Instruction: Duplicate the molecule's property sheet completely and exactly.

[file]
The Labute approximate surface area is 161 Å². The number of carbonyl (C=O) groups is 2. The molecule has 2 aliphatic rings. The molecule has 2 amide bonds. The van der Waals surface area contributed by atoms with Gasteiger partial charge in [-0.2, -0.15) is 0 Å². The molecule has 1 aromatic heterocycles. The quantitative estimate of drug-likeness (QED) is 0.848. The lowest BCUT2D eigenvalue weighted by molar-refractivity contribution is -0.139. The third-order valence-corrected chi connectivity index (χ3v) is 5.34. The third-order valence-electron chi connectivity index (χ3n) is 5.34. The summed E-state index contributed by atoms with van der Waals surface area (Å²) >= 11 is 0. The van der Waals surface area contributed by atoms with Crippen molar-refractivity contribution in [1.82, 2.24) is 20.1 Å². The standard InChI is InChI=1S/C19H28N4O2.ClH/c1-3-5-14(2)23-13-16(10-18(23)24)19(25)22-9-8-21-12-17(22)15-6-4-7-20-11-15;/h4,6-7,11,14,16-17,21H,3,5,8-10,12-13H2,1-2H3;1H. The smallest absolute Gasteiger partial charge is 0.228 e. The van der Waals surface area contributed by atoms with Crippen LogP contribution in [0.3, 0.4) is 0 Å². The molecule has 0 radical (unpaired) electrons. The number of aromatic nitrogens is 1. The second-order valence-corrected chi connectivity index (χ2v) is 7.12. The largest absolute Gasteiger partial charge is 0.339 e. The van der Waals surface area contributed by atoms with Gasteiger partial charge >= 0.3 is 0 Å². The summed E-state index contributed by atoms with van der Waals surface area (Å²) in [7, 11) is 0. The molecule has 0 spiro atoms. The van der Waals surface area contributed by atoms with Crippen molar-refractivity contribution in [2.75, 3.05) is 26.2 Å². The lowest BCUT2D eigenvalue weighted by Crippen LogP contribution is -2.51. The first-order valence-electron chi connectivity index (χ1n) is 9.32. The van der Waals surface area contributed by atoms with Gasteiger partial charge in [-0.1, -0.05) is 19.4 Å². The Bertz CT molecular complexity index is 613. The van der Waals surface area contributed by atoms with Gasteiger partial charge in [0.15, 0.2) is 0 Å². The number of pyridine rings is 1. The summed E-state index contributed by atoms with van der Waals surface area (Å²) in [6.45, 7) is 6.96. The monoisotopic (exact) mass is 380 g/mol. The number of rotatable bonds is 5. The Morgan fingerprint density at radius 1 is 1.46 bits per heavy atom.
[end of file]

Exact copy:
The Labute approximate surface area is 161 Å². The number of carbonyl (C=O) groups is 2. The molecule has 2 aliphatic rings. The molecule has 2 amide bonds. The van der Waals surface area contributed by atoms with Gasteiger partial charge in [-0.2, -0.15) is 0 Å². The molecule has 1 aromatic heterocycles. The quantitative estimate of drug-likeness (QED) is 0.848. The lowest BCUT2D eigenvalue weighted by molar-refractivity contribution is -0.139. The third-order valence-corrected chi connectivity index (χ3v) is 5.34. The third-order valence-electron chi connectivity index (χ3n) is 5.34. The summed E-state index contributed by atoms with van der Waals surface area (Å²) >= 11 is 0. The van der Waals surface area contributed by atoms with Crippen molar-refractivity contribution in [1.82, 2.24) is 20.1 Å². The standard InChI is InChI=1S/C19H28N4O2.ClH/c1-3-5-14(2)23-13-16(10-18(23)24)19(25)22-9-8-21-12-17(22)15-6-4-7-20-11-15;/h4,6-7,11,14,16-17,21H,3,5,8-10,12-13H2,1-2H3;1H. The smallest absolute Gasteiger partial charge is 0.228 e. The van der Waals surface area contributed by atoms with Crippen LogP contribution in [0.3, 0.4) is 0 Å². The molecule has 0 radical (unpaired) electrons. The number of aromatic nitrogens is 1. The second-order valence-corrected chi connectivity index (χ2v) is 7.12. The largest absolute Gasteiger partial charge is 0.339 e. The van der Waals surface area contributed by atoms with Gasteiger partial charge >= 0.3 is 0 Å². The summed E-state index contributed by atoms with van der Waals surface area (Å²) in [7, 11) is 0. The molecule has 0 spiro atoms. The van der Waals surface area contributed by atoms with Crippen molar-refractivity contribution in [2.75, 3.05) is 26.2 Å². The lowest BCUT2D eigenvalue weighted by Crippen LogP contribution is -2.51. The first-order valence-electron chi connectivity index (χ1n) is 9.32. The van der Waals surface area contributed by atoms with Gasteiger partial charge in [-0.1, -0.05) is 19.4 Å². The Bertz CT molecular complexity index is 613. The van der Waals surface area contributed by atoms with Gasteiger partial charge in [0.15, 0.2) is 0 Å². The number of pyridine rings is 1. The summed E-state index contributed by atoms with van der Waals surface area (Å²) in [6.45, 7) is 6.96. The monoisotopic (exact) mass is 380 g/mol. The number of rotatable bonds is 5. The Morgan fingerprint density at radius 1 is 1.46 bits per heavy atom.